The reality, however, is we're not really trying to grow Ultimate. The sport just grows naturally as each person passes on their joy of the sport. So the question becomes, how do we maintain the the ideals of our sport as we inevitably grow? Again, almost everyone including myself believes that we should grow at the grassroots. As the next group of Ultimate players joins the ranks, we all need to pass on the ideals of Ultimate that make the sport so enjoyable.

From my perspective, this means that high school, college, and new league teams should be coached or mentored by people who truly understand what spirit is. And if we want to maintain Ultimate as it is, then the growing population needs to be introduced to the sport by those who best reflect and can pass on the basic tenants of Ultimate. What those are (even after I've suggested spirit) and whether they should be maintained are two key questions that I'll address later.

So, Ultimate is growing. I'm happy with our current size and I can't see the advantages of further growth, but I must accept reality. If we have to grow then maybe we can steer how we grow.

In the next post, I'll continue this discussion on Ultimate's growth and address my second belief that Ultimate's strength is as a second chance sport and that is where the growth should be focused.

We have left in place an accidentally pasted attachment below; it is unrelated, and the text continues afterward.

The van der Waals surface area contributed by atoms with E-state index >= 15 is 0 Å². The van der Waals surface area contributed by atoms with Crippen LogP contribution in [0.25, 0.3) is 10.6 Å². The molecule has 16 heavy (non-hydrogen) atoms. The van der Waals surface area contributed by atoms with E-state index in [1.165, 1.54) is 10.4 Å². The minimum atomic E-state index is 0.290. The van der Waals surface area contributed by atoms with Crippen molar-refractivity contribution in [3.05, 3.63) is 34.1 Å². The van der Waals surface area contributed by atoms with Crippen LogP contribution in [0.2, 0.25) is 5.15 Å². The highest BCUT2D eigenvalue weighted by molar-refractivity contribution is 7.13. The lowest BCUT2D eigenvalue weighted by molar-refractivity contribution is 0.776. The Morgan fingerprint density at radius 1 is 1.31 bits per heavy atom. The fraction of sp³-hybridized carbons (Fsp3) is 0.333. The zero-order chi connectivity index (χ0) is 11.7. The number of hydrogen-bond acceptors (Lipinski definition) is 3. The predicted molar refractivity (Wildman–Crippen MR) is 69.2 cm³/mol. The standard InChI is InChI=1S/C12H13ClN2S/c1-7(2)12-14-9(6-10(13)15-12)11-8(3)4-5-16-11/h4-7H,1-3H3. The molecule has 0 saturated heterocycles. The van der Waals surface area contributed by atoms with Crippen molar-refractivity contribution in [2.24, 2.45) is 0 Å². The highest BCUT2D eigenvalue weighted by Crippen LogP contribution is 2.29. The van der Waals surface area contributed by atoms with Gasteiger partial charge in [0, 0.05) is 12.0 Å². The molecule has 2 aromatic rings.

PJ

7 comments:

Sheff said...

Peter, I'm with you 100% on this one.

Anonymous said...

growth for the sake of growth is sitll a cancer. ed abbey

Anonymous said...

I would like to argue, but I also see your point. I always thought that anyone who loves the game would want to see it succeed, but I also know a lot of players, good players even, that don't care about the integrity of the sport and would just rather get on the field and toss the disc. I think that growth is a good thing as increased participation and exposure gives us all more opportunities to play and enjoy the game, thus fostering the SOTG concept.

However, as you said, if growth is going to happen, it should be done the right way. As other sports continue to grow and decline, there are lots of things we can learn, but too much growth, improperly managed, can indeed lead to things that would diminish SOTG and hurt what we all love about Ultimate.

IMO, the very nature of SOTG and the grass roots foundation of Ultimate demand that we all give back to the sport and encourage its healthy growth, but I guess some people don't see it that way. -Baer

ulticritic said...